June 1, 2012

Modern malaise – glass half full or empty?

I trained as a life coach five years or so ago and remain interested in seeing what write-up coaching gets in the media.  Before the bust, it was all glossy and glamorous. Now, according to a recent piece in the New York Times, life coaching is a symptom of what is Going Very Wrong With Our Society Today.

The article highlights how there now seems to be a market for anything you might need, including the services of a ‘wantologist’ (a type of life coach) to help you work out what it is you might want in the first place. The author, Arlie Russell Hochschild, a professor of sociology at the University of California, is particularly disturbed by the fact that

‘It is increasingly possible to outsource emotional attachment. A busy executive, for example, focuses on efficiency; his assistant tells me, “My boss outsources patience to me.’

Now, having invested time and money in training to be a life coach, I do feel coaching has a lot to offer, and that it is about positivity and progress. However, I am not sure that I agree with the rebuttal made in The Atlantic to Hochschild’s article. In crude terms, the argument here is that not knowing what we want and feeling anxiety is the sign of a successful society as we have moved from answering our basic needs to thinking about our higher purpose. (Yes – a diagram of Maslow’s hierarchy of needs is included as part of the article.)

Perhaps the author of the Atlantic article needs to read The Spirit Level. This shows there is another way. We can be prosperous without having to go through a phase of being miserable. We just all need to be equally prosperous, which is admittedly, easier said than done.

I came across another pair of articles presenting opposing points of view about the state of modern life. One piece was from Sherry Turkle of ‘Alone Together: Why We Expect More From Technology and Less From Each Other’ fame. Her article described the sad state of affairs we are in: we don’t seem to be going through the effort of talking properly to each other any more; we have lost the patience this requires; we expect faster responses; we ask simpler questions; and find it’s easier just to turn to some form of technology instead.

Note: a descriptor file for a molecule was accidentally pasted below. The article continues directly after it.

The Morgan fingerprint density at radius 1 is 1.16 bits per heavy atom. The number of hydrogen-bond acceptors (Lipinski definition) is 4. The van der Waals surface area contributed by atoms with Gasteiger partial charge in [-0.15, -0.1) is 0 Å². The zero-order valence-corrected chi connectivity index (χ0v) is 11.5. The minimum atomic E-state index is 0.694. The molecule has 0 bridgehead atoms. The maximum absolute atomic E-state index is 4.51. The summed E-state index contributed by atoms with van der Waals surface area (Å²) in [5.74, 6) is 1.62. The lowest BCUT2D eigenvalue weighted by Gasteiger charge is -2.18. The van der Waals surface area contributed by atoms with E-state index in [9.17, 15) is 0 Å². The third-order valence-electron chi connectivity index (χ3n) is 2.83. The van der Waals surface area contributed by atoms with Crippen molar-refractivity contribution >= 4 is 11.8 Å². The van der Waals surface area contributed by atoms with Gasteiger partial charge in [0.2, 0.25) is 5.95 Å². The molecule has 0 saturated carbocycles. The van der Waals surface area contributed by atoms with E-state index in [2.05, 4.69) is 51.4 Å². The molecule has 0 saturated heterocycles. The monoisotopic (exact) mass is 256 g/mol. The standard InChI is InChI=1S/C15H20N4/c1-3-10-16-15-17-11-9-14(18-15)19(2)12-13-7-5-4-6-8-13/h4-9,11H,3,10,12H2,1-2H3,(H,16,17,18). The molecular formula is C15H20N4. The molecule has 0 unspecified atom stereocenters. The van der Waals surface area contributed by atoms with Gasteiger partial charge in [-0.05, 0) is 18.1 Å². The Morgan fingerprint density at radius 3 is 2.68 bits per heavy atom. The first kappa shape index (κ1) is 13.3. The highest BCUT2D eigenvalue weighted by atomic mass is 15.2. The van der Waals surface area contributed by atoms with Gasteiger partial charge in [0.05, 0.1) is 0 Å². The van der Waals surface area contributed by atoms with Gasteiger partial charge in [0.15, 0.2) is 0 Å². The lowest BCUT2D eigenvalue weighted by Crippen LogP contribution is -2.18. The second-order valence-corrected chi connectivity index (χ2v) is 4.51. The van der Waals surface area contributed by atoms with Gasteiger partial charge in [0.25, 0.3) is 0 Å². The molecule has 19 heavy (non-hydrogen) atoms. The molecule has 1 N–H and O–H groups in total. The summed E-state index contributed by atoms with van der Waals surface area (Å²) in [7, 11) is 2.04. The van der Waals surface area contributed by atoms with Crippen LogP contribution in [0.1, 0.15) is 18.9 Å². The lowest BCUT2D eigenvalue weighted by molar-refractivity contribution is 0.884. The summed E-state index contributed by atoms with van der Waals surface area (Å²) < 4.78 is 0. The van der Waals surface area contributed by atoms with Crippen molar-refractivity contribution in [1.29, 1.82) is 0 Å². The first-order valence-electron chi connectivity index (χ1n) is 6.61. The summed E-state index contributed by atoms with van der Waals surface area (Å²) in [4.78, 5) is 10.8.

Again, there is a rebuttal from the Atlantic.  Here, Alexandra Samuel points out that many face to face conversations are in fact pretty inane, and we should recognise that these technologies can enhance, rather than replace, communication, in whatever form it might take place.

Once more, there is another reference I want to bring to the table. Susan Cain’s ‘Quiet: The Power of Introverts’  makes the case for people whose natural preference is to flee big social gatherings. This suggests there is another aspect to the debate to take into account: people might not be talking so much as they tend to respond to the world around them in a different way – namely by reading and writing and listening. And that should be just fine.

Glass half full or empty?


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